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Rule for Building Wealth: Go Heavy on Stocks

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The latest “rule of thumb” is to subtract your age from 120. The resulting number is the percentage of your allocation that should be invested in stocks, optimally through index fund investing. This was rule #6 in Money Magazine’s 25 Rules to Grow Rich By.

In The Bogleheads’ Guide to Investing (asset allocation chapter reviewed here), the authors say an allocation of 100% offers no more long-term performance, but significantly more risk than a mix of 90% stocks and 10% bonds.

Fortune Magazine’s Rules for Building Wealth take the long-term view:

If you’re just starting out, 80 percent to 100 percent of your assets ought to be in stocks. “If you have, say, 30 or 40 years, what happens over the next three months or even three years doesn’t matter. If you need the money in two years and it drops 40 percent in one year, that’s a problem,” says Stuart Ritter, a certified financial planner with T. Rowe Price.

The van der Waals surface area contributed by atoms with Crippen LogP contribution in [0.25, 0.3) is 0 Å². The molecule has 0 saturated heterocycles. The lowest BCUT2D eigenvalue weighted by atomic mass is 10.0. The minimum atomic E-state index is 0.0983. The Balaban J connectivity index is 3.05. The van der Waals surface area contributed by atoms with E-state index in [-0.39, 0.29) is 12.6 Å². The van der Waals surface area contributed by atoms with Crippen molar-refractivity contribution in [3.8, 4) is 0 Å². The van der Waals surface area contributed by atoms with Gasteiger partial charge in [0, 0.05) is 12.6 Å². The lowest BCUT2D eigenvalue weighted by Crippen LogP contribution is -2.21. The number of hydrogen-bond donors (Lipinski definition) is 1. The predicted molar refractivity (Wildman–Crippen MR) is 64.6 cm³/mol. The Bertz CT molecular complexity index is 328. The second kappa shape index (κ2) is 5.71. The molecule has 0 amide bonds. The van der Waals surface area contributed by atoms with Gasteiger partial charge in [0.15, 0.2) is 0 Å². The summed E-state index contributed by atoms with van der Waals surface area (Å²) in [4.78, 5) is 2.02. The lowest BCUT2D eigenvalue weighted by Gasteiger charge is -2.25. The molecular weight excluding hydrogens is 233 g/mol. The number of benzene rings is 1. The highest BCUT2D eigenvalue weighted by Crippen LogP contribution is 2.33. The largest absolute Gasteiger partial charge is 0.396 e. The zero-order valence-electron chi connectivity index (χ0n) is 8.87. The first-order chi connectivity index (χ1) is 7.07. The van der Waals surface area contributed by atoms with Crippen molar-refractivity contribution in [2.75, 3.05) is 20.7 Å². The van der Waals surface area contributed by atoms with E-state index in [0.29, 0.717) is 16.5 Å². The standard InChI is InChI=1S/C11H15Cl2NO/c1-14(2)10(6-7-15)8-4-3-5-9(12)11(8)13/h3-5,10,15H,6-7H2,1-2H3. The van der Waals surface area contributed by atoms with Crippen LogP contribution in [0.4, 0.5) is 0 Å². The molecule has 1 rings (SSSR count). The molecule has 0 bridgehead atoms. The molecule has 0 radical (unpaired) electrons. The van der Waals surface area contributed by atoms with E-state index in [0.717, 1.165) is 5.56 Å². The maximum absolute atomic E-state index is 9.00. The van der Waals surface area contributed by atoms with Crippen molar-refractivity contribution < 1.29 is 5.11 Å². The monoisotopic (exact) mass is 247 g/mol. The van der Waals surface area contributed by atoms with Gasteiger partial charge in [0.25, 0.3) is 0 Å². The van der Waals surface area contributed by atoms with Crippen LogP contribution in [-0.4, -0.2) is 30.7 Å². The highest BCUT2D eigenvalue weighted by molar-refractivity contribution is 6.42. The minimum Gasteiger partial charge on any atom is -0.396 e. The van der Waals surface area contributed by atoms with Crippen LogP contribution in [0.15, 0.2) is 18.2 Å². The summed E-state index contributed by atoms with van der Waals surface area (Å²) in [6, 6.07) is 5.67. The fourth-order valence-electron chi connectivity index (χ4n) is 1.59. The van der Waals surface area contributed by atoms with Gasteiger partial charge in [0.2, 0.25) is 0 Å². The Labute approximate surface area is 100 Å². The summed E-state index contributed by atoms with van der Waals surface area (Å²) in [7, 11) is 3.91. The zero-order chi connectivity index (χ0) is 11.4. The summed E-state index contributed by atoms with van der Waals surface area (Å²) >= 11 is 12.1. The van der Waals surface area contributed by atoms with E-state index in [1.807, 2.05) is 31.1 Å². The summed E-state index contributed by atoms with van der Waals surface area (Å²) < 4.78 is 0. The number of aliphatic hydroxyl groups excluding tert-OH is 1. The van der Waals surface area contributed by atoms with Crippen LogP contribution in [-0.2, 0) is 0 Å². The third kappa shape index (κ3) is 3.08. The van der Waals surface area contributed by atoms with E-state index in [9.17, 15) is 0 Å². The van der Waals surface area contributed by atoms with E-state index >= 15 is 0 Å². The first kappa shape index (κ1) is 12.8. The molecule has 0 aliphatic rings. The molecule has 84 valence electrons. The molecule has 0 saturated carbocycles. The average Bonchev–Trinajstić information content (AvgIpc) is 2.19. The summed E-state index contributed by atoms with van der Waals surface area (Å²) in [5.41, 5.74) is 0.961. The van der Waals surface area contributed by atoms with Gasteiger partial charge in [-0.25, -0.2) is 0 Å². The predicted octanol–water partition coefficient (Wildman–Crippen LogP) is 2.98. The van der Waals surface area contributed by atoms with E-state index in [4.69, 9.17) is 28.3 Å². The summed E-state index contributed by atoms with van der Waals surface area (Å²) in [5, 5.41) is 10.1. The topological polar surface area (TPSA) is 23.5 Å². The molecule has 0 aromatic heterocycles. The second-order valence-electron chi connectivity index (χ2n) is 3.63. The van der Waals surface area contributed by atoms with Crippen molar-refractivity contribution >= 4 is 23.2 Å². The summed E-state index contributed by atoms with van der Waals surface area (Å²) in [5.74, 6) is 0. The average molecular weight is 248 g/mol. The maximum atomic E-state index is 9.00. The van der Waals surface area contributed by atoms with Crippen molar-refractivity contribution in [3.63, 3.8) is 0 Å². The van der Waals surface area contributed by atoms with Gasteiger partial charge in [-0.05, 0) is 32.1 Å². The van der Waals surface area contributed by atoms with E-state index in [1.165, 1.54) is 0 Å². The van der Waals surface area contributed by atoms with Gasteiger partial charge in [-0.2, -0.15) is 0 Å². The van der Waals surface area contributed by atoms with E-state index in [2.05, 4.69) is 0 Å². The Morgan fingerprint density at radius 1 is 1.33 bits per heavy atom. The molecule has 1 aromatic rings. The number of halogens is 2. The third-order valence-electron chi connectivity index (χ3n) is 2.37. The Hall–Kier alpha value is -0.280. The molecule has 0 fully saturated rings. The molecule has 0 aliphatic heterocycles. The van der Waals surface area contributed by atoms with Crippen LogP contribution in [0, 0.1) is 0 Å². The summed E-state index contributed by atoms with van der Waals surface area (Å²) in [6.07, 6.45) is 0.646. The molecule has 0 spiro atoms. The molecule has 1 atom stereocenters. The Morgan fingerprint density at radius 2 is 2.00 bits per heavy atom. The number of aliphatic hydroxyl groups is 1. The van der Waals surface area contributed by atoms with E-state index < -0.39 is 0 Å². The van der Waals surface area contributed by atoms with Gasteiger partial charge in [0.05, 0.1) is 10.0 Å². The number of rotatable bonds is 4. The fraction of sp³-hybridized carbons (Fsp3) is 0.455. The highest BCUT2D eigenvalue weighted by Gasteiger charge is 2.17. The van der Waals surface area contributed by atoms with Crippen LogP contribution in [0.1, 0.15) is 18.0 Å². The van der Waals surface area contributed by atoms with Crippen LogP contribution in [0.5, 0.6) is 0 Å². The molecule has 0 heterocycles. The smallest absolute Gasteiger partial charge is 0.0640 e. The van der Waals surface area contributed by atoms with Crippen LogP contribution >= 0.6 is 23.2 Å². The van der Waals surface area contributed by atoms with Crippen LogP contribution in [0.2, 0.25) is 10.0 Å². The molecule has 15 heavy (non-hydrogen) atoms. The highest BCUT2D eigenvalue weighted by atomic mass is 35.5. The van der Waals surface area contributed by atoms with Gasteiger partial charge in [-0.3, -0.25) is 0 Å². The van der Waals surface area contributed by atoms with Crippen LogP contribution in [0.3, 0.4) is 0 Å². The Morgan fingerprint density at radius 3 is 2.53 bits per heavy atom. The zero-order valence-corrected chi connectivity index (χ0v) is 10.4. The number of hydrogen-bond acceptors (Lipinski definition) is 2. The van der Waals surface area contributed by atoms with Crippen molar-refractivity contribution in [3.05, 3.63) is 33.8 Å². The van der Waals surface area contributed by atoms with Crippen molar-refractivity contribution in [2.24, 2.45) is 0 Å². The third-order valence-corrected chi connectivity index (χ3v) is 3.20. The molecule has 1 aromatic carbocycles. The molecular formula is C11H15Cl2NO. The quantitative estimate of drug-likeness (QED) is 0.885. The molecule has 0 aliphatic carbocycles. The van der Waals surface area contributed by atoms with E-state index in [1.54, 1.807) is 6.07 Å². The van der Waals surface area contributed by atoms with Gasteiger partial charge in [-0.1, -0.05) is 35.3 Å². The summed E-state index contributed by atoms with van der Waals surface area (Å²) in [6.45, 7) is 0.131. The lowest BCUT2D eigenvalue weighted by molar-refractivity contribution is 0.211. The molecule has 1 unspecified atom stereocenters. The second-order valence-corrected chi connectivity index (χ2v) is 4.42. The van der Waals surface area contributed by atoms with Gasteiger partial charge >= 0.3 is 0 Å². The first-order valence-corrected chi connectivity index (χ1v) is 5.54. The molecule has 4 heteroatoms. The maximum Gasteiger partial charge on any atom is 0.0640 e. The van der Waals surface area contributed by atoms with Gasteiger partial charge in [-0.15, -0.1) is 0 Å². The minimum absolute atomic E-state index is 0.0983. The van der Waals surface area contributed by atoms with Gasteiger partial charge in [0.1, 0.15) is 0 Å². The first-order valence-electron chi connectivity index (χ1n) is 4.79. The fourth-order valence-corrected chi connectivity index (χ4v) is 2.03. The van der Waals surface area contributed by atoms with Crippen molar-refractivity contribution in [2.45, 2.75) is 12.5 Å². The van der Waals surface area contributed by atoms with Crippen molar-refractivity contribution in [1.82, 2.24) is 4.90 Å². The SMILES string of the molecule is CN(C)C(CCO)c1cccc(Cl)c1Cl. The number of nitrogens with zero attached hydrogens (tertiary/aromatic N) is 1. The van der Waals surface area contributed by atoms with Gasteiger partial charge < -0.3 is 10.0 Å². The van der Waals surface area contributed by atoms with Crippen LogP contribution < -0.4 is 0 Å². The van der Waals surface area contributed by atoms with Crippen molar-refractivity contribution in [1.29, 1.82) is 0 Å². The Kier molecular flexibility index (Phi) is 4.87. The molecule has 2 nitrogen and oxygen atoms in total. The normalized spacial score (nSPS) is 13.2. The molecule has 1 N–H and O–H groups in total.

I’m in the process of helping my mother re-balance her investments. She plans on retiring soon, but I will suggest staying mostly in stock funds so the money continues to last, even when she starts taking distributions.

Published or updated December 19, 2006. If you enjoyed this article, subscribe to the RSS feed or receive daily emails. Follow @ConsumerismComm on Twitter and visit our Facebook page for more updates.

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About the author

Luke Landes, also known as Flexo, is the founder of Consumerism Commentary. He has been blogging and writing for the internet since 1995 and has been building online communities since 1991. Find out more about him and follow Luke Landes on Twitter. View all articles by .

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avatar Matt

The only issue with being that stock heavy is that if the market or market segment you’ve invested in takes a dive (say another bubble occurs) you’re likely to end up loosing a lot of cash. Granted if you’re young and heavily invested in the stock market this isn’t likely to cause you much grief down the road.

With that said I think that this rule of thumb should take into account the amount of money you’re investing with. If at 30 I had 2 or 3 million to work with I would invest it far differently than if I only had 50 thousand.

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